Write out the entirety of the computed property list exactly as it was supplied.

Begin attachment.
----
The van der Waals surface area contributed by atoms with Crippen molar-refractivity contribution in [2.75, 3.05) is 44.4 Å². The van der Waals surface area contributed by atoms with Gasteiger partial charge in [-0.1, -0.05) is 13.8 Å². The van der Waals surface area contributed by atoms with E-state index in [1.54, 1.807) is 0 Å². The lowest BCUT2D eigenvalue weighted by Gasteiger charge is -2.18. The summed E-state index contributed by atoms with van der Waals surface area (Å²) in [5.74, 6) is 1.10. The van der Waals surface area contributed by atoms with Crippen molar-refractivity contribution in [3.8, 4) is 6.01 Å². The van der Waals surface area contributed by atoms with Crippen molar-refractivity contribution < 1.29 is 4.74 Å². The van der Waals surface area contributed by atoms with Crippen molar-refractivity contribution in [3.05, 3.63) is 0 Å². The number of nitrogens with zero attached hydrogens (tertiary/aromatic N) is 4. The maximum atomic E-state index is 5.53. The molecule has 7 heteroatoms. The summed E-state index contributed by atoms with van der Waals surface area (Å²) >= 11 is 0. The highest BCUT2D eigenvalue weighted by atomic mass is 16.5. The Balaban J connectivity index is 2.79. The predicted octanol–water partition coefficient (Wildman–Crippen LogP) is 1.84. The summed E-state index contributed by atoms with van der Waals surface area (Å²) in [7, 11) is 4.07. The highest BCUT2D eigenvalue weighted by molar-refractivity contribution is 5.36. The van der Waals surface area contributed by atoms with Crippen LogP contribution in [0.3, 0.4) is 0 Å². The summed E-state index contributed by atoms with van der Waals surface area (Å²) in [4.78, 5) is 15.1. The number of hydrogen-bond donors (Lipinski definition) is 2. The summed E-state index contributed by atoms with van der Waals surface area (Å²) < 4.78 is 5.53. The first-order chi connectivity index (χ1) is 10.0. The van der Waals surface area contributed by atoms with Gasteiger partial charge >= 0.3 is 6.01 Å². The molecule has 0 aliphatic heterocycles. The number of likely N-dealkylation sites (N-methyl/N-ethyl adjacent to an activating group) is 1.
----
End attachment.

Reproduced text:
The van der Waals surface area contributed by atoms with Crippen molar-refractivity contribution in [2.75, 3.05) is 44.4 Å². The van der Waals surface area contributed by atoms with Gasteiger partial charge in [-0.1, -0.05) is 13.8 Å². The van der Waals surface area contributed by atoms with E-state index in [1.54, 1.807) is 0 Å². The lowest BCUT2D eigenvalue weighted by Gasteiger charge is -2.18. The summed E-state index contributed by atoms with van der Waals surface area (Å²) in [5.74, 6) is 1.10. The van der Waals surface area contributed by atoms with Crippen molar-refractivity contribution in [3.8, 4) is 6.01 Å². The van der Waals surface area contributed by atoms with Crippen molar-refractivity contribution < 1.29 is 4.74 Å². The van der Waals surface area contributed by atoms with Crippen molar-refractivity contribution in [3.05, 3.63) is 0 Å². The number of nitrogens with zero attached hydrogens (tertiary/aromatic N) is 4. The maximum atomic E-state index is 5.53. The molecule has 7 heteroatoms. The summed E-state index contributed by atoms with van der Waals surface area (Å²) >= 11 is 0. The highest BCUT2D eigenvalue weighted by atomic mass is 16.5. The Balaban J connectivity index is 2.79. The predicted octanol–water partition coefficient (Wildman–Crippen LogP) is 1.84. The summed E-state index contributed by atoms with van der Waals surface area (Å²) in [7, 11) is 4.07. The highest BCUT2D eigenvalue weighted by molar-refractivity contribution is 5.36. The van der Waals surface area contributed by atoms with Crippen LogP contribution in [0.3, 0.4) is 0 Å². The summed E-state index contributed by atoms with van der Waals surface area (Å²) in [4.78, 5) is 15.1. The number of hydrogen-bond donors (Lipinski definition) is 2. The summed E-state index contributed by atoms with van der Waals surface area (Å²) < 4.78 is 5.53. The first-order chi connectivity index (χ1) is 10.0. The van der Waals surface area contributed by atoms with Gasteiger partial charge >= 0.3 is 6.01 Å². The molecule has 0 aliphatic heterocycles. The number of likely N-dealkylation sites (N-methyl/N-ethyl adjacent to an activating group) is 1.